Taiwan President Resigns After Opposition Wins Local Elections
Two conflicting reports from Western media:
Reuters (“Taiwan opposition wins big in local vote as president’s China threat bet fails“):
Taiwan’s main opposition party the Kuomintang (KMT) stomped home to victory in local elections on Saturday as President Tsai Ing-wen’s efforts to frame the vote as being about showing defiance to China’s rising bellicosity failed to pay off.
The elections for mayors, county chiefs and local councillors are ostensibly about domestic issues such as the COVID-19 pandemic and crime, and those elected will not have a direct say on China policy.
But Tsai, who leads the ruling Democratic Progressive Party (DPP), had recast the election as being more than a local vote, saying the world is watching how Taiwan defends its democracy amid military tensions with China, which claims the island as its territory.
The KMT was taking the lead or claimed victory in 13 of the 21 city mayor and county chief seats up for grabs, including the capital Taipei, compared to the DPP’s five, broadly in line with expectations and similar to the results of the last local elections in 2018.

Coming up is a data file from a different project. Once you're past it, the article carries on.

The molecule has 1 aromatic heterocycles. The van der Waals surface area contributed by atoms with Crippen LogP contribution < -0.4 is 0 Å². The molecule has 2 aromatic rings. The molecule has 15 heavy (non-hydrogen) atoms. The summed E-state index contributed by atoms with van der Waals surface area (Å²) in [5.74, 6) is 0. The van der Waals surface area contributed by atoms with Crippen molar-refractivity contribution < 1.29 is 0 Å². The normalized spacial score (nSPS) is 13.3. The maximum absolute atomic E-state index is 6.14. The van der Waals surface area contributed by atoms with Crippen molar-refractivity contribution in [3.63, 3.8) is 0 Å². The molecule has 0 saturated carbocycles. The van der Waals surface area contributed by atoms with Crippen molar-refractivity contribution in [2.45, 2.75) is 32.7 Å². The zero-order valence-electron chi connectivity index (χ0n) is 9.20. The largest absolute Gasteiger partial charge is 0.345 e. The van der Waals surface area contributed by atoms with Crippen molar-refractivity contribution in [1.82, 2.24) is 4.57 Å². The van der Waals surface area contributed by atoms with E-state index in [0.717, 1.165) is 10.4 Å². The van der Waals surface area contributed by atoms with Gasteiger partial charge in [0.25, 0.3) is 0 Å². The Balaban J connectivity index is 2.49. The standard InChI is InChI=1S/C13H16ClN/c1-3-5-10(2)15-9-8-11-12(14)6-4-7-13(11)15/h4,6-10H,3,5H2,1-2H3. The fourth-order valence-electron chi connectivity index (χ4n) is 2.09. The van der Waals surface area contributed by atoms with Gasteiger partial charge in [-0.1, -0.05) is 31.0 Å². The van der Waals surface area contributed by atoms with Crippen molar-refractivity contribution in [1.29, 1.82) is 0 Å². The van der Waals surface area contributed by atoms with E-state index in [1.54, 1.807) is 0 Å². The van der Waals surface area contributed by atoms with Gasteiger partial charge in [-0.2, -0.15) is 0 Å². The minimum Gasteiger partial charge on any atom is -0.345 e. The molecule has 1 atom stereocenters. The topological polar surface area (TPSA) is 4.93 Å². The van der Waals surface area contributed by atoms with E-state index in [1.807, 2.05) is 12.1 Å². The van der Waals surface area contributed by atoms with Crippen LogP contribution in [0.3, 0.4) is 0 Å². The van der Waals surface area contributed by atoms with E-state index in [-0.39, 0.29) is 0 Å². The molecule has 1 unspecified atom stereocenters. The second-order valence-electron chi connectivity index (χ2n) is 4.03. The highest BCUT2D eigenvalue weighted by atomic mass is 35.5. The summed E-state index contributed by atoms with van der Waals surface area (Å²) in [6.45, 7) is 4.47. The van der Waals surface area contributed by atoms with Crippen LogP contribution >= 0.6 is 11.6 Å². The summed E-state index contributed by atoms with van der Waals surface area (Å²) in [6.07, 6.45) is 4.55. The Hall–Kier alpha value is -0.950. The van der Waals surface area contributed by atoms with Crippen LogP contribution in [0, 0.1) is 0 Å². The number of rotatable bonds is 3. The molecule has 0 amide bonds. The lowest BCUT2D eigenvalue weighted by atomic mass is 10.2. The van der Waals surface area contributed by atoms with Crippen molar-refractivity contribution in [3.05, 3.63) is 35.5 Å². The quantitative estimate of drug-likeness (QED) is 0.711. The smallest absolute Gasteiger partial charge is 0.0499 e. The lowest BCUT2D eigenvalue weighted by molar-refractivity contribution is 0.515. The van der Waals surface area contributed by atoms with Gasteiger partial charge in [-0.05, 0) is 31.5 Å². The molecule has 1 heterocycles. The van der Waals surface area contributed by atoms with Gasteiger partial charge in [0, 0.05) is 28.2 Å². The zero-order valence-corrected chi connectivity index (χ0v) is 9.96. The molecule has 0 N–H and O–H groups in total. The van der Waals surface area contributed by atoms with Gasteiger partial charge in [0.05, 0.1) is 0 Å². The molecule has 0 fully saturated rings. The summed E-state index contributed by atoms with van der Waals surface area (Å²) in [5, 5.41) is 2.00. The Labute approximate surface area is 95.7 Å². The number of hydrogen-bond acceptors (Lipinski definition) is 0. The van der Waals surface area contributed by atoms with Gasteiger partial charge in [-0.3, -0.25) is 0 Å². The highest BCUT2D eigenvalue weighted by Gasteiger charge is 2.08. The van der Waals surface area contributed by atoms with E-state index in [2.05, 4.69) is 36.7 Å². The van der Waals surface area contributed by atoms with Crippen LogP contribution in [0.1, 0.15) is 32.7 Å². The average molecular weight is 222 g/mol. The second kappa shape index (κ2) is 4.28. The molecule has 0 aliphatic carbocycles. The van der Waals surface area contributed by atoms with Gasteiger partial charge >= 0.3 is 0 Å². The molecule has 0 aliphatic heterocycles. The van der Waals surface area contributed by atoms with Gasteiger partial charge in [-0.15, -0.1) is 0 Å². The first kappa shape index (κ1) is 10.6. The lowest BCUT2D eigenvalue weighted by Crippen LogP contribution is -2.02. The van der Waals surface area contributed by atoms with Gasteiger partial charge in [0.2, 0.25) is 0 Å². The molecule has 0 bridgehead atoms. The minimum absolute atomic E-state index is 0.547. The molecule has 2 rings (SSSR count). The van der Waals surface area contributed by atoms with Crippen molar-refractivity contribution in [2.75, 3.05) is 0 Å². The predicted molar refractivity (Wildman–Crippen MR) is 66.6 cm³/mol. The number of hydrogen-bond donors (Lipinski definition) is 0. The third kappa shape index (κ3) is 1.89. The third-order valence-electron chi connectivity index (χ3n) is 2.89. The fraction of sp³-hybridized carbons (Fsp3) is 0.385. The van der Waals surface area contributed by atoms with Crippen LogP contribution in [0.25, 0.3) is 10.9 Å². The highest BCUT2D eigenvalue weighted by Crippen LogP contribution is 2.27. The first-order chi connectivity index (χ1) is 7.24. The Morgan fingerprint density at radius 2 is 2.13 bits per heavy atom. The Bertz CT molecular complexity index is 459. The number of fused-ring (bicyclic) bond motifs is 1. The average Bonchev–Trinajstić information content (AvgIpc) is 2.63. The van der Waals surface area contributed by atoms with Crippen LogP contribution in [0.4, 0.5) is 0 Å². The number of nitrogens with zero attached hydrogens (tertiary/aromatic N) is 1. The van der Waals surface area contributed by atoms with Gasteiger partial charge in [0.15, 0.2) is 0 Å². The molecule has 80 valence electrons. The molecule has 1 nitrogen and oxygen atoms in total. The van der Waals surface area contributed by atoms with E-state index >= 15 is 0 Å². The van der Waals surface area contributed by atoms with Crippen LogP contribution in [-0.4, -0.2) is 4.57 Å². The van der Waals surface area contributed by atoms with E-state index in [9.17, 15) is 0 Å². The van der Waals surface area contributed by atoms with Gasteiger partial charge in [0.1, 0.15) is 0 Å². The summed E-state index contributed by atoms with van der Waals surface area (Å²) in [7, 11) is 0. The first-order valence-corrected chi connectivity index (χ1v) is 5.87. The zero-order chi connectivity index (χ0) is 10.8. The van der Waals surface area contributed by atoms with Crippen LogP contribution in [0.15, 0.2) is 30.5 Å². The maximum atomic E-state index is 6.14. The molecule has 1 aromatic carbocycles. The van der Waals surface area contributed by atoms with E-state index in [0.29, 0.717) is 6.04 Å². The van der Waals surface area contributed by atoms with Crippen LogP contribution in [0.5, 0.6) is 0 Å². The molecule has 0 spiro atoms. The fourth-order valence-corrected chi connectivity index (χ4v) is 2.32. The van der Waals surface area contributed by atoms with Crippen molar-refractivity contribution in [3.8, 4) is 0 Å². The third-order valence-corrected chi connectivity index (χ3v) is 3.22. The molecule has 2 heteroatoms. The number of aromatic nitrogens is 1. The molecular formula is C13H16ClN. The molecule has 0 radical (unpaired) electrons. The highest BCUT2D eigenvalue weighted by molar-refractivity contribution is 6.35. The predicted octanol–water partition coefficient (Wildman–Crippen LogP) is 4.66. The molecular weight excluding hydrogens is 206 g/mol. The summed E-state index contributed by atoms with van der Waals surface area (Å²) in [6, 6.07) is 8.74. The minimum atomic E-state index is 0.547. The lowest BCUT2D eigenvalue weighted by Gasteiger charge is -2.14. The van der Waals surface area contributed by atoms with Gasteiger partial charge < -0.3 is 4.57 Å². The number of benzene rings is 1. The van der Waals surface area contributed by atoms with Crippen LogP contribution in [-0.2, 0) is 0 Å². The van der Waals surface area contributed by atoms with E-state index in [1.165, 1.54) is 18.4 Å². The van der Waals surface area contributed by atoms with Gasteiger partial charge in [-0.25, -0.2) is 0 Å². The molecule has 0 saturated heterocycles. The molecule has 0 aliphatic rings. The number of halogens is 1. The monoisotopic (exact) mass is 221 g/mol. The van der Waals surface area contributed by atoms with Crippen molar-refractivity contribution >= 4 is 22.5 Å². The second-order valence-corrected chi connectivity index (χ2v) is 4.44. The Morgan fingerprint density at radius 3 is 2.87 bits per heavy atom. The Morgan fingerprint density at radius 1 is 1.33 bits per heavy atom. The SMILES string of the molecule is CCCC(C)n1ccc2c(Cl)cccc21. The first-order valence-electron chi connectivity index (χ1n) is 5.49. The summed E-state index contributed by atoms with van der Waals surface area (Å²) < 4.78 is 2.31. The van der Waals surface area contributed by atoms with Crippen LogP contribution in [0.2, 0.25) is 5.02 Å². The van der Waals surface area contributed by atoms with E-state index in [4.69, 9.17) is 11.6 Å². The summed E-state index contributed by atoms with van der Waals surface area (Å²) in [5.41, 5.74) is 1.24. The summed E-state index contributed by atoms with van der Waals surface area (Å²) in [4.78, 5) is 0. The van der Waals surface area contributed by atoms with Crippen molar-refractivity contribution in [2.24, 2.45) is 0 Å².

Both the DPP and KMT, which traditionally favours close ties with China though strongly denies being pro-Beijing, had concentrated their campaign efforts in wealthy and populous northern Taiwan, especially Taipei, whose mayor from the small Taiwan People’s Party could not run again due to term limits.
“I have let everyone down,” the DPP’s Taipei mayor candidate Chen Shih-chung told supporters, adding he has offered his “sincere” congratulations to the KMT’s Wayne Chiang in a telephone call, and urged people to continue to support Tsai.
“I know this election’s results have greatly disappointed everyone, but we can’t despair. In the past, the DPP has lost Taipei’s elections many times, but we’ve never been defeated. We must wipe our tears and stand up again.”
China carried out war games near Taiwan in August to express anger at a visit to Taipei by U.S. House Speaker Nancy Pelosi, and its military activities have continued, though on a reduced scale.
The election took place a month after the 20th congress of China’s Communist Party, where President Xi Jinping secured an unprecedented third term in office – a point Tsai repeatedly made on the campaign trail.